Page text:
These Hard-To-Kill Houseplants Are About To Be Everywhere This Spring
Are you the type of person that gets excited about a plant sale? Same. Given that we're about to move into brighter, spring days, we're thinking about all things house plants. They're good for the air, they bring the outdoors in and they're nice to look at - house plants are a necessary accessory to any home.
Whether you've got an urban jungle situation going on, or you're looking for your first foray into the plant world, we've rounded up the nine most popular house plants for spring (hint: there's not a fiddle leaf fig in sight).
The leopard lily gets its name from the patterned green and yellow leaves that grow at different heights from its central stems. The leopard lily's striking foliage gives it a distinctive tropical aesthetic that's perfect for brightening a dull corner.
With a string of heart-shaped leaves that chain together, pothos (also named devil's ivy) is an ideal addition to a bookshelf, desk or bedside table. Available in a range of options from variegated to golden yellow, this climber's abundant greenery is a showstopper.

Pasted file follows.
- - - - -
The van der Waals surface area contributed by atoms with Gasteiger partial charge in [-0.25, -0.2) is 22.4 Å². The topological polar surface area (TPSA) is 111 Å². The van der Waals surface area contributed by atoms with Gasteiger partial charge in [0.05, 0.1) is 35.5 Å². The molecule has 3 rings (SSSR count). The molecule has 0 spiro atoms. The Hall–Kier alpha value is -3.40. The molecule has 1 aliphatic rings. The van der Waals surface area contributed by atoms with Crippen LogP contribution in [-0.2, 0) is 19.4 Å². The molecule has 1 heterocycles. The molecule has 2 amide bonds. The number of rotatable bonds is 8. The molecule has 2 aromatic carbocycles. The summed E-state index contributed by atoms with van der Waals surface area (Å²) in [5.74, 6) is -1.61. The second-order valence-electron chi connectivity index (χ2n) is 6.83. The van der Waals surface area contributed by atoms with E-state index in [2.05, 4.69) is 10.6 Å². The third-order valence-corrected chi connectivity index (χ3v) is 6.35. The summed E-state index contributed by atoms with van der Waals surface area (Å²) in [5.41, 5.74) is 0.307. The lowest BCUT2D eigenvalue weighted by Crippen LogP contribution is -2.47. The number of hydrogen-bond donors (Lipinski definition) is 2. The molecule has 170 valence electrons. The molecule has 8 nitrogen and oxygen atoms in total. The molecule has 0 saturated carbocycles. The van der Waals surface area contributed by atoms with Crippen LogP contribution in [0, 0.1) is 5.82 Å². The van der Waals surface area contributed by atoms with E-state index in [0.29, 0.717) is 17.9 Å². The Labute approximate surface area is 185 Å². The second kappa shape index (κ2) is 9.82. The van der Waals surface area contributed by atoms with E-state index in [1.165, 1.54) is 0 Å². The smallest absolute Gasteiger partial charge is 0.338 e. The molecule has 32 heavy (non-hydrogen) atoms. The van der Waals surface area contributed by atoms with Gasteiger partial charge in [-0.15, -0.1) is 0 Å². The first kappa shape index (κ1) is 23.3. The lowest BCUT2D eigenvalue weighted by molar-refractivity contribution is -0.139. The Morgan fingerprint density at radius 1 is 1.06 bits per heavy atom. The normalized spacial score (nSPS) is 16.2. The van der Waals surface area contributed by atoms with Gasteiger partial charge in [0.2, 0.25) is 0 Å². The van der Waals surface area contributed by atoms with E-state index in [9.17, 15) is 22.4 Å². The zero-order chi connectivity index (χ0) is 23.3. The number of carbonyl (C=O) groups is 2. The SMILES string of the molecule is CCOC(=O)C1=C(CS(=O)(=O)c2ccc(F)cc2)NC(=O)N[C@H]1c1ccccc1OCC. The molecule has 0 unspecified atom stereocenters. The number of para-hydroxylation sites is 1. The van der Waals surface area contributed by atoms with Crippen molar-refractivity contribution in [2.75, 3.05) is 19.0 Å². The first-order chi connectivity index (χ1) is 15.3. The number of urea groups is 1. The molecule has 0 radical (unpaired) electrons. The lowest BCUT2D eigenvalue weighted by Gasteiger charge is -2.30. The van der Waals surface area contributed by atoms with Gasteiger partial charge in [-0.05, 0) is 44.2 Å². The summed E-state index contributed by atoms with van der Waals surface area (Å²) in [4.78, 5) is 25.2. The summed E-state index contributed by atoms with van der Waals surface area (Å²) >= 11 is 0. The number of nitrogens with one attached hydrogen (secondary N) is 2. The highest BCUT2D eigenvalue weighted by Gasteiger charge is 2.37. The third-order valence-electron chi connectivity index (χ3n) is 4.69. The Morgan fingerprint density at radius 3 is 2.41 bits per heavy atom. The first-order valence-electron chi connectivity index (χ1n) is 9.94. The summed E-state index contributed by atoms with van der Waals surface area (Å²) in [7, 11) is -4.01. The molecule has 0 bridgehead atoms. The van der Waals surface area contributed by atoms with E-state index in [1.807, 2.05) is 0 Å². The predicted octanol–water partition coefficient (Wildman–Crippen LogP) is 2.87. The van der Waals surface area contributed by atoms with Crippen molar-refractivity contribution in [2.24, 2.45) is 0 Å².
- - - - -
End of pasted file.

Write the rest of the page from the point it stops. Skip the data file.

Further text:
Looking for something with pizazz? The zebra plant will not disappoint. Its fascinating leaf patterns often feature bright pinks, deep purples and neon greens for a touch of the Amazon rainforest at home.
I know, I know—an orchid? Too hard, right? The moth orchid is actually the easiest of the orchid species to grow. Perch yours on a nice, sunny (not direct) window sill and let their heavenly petals and scent fill the room.
Hailing from the rainforests of South America, the philodendron is a power player in the house plant game. With glossy green leaves in varying shapes and sizes, philodendrons grow best in rainforest conditions with indirect light and lukewarm water.
Truly timeless, the anthurium works as well in traditional homes as it does in a modern apartment. And what's not to love? Lush, glossy leaves combine with stunning flowers in deep reds, pinks, and whites for a beautiful display.
With its moody burgundy and dark green foliage, the rubber plant is très chic. It gives off an air of sophistication and will draw you in for a closer look every time. It'll look as good in a wicker basket as it will in a concrete pot.
Elephant ear plants get their name from their big, shapely leaves that cascade down to meet at a point. The contrast of the dark-coloured leaves and the light veins that run along them gives a deep, dramatic look.
Here's an option for those of us who tend to forget about our leafy friends from time to time. An air plant is able to absorb water and nutrients from the air, meaning you get to spend time enjoying their cool, futuristic shapes and less time potting and watering.